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Report from Spokane, 19th instant:
ARMED FORCES DAY LILAC PARADE
Downtown Spokane was treated to a new 'float trailer' by the Sons of the American revolution, who paraded their Colors proudly, to the tunes of fife & drum.
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Report from the Field, Bremerton WA,19th instant:
ARMED FORCES DAY PARADE
WASHINGTON SAR COLOR GUARD AND FIFE & DRUM CORPS
Compatriots (l. to r.)
ROW 1: Drum major Viren Lemmer; Jay Lemmer; Jeannine and Skip Stephan; Ken Roberts.
ROW 2: Deputy Cmdr Dick Motz; Fifer Dave Irons; Color Guard Commander Art Dolan; Dave Blevins
ROW 3: Brigade Commander Doug Nelson; Past CG Cmdr Bob O'Neal; Kent Sterling; Noah Chase.
ROW 4: Neil Vernon; Mick Hersey; Ralph Liening; Conrad Plyler.
Not pictured: Fifer Stephanie Conroy.
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UNIFORMS OF THE REVOLUTIONARY WAR
- No. 2 THE CONTINENTAL ARMY:
In April 1775, there was NO Continental Army! The American patriots had to very rapidly form an armed force. There was only the militia to defend locally, but none for the prosecution of a War in defense of the Colonies.

The organization of units was often led by the local "Committee of Safety". The men were recruited by prominent local leaders (captains and colonels) who "raised" companies of a hundred men and regiments of three to five companies. Uniforms and equipment was often supplied by the Committee or with some help from the Congress. So there was little uniformity in uniforms during 1775-1778.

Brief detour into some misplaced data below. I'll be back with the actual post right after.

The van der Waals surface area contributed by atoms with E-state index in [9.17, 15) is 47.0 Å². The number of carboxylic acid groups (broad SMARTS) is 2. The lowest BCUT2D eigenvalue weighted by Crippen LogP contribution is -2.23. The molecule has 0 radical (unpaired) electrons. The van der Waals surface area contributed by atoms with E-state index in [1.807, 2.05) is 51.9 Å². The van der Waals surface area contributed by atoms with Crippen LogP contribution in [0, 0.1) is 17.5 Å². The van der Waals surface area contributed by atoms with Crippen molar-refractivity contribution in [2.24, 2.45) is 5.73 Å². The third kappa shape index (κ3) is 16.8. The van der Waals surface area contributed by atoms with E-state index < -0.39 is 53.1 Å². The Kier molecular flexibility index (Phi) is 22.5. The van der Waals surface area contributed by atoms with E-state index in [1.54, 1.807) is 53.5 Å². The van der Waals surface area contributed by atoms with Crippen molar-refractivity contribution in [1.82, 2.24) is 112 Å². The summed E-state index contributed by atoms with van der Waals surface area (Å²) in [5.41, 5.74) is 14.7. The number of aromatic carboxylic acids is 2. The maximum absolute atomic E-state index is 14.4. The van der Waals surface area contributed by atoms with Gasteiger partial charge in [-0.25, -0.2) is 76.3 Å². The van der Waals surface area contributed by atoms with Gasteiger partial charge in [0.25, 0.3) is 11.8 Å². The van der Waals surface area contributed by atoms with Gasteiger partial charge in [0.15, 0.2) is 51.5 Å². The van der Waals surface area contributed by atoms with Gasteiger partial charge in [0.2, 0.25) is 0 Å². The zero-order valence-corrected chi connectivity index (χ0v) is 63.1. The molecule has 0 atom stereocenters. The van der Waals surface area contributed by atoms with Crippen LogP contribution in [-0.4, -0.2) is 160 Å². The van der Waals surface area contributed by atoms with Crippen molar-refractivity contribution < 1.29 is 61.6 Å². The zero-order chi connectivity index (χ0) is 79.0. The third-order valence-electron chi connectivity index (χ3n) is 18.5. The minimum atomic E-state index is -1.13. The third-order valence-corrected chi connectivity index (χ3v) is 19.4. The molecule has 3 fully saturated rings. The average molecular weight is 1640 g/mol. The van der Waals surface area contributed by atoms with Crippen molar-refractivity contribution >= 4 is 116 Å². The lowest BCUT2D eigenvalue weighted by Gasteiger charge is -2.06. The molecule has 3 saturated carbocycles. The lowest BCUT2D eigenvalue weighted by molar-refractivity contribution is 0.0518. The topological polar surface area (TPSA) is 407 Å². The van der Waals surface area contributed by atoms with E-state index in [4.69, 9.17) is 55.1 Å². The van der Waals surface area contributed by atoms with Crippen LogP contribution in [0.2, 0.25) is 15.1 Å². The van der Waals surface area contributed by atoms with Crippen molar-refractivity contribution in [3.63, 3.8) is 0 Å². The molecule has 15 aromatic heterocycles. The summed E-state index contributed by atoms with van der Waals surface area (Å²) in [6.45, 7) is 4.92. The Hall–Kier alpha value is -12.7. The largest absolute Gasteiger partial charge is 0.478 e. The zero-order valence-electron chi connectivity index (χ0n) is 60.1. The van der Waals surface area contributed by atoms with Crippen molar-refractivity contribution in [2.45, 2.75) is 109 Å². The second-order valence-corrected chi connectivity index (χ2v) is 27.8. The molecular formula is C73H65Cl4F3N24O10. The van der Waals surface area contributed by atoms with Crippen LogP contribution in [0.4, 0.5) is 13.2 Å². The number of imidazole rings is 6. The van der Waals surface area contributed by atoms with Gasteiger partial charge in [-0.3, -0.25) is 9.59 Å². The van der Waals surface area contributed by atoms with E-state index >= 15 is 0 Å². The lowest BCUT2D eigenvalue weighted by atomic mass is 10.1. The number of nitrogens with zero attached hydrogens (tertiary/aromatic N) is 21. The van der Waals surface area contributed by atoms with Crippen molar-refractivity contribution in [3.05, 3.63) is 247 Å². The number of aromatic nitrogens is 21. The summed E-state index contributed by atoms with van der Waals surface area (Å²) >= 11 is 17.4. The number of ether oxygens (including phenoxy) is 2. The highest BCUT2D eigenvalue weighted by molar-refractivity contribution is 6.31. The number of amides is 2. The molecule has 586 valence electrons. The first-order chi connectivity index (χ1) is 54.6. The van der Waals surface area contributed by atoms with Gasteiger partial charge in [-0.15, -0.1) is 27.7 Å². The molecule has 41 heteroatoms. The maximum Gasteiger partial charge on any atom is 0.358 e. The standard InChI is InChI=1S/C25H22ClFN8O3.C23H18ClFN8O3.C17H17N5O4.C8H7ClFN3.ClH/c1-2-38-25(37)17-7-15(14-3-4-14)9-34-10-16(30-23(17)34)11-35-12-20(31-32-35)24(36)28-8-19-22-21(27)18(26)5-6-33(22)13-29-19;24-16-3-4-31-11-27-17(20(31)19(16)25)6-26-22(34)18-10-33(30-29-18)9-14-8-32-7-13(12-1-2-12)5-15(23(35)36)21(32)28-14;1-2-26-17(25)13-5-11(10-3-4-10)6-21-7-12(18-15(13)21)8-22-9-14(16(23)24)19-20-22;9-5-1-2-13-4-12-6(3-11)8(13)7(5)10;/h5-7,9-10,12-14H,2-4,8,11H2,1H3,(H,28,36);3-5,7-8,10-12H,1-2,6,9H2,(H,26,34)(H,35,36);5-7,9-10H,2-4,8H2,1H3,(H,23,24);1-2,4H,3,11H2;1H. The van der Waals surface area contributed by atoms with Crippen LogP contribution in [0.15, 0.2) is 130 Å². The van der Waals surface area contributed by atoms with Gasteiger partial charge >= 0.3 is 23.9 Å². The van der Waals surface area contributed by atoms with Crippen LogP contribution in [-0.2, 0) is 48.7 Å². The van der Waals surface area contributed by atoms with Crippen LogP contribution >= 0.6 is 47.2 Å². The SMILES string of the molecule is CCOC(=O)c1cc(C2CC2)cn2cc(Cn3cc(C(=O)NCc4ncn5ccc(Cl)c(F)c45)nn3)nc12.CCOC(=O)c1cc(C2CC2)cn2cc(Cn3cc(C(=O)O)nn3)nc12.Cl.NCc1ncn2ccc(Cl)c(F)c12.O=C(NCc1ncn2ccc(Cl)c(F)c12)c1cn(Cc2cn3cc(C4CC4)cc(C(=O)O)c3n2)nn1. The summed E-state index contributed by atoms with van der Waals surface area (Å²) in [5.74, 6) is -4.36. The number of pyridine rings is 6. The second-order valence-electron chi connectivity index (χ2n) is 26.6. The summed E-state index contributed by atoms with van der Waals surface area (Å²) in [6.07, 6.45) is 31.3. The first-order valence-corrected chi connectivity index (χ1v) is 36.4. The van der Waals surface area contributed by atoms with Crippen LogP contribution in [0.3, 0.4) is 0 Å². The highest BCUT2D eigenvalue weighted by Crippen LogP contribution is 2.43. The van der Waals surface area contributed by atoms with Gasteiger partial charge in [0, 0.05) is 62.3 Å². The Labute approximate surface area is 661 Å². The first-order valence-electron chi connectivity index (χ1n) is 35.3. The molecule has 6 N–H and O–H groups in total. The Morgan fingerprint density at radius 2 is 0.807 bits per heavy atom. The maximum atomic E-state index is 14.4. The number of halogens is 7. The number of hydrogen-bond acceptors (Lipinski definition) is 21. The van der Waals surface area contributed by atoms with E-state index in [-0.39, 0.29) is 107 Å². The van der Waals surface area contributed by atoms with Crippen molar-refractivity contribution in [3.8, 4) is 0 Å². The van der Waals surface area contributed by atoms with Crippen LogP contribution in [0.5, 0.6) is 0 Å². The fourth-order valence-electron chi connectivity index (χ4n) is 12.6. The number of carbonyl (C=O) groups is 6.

The organization of units evolved into three types of units - 1) Continental Regular Army Regiments; 2) State Troops, and 3) Existing county Militia Units. This organization followed the template set forth by the British Army - OUR ENEMY! At first, some units even had red coats.

Continental units were clothed in "regimentals". Typically white small clothes (shirt, vest, breeches and stockings) and the regimental coat, usually prescribed by the colonel commanding.
In the beginning, as covered in the last essay, regimental uniform coats were made out of whatever cloth was at hand in whatever color could be had or dyed. Hats were black tricorns, adorned with a black cockade, the mark of a soldier. A tricorn without a cockade marked one as a civilian.
These pictures should give you the flavor of the variety of colors of early regimental uniforms in 1775-1777.
[Next: No. 3 - State Troops and Militia Uniforms]
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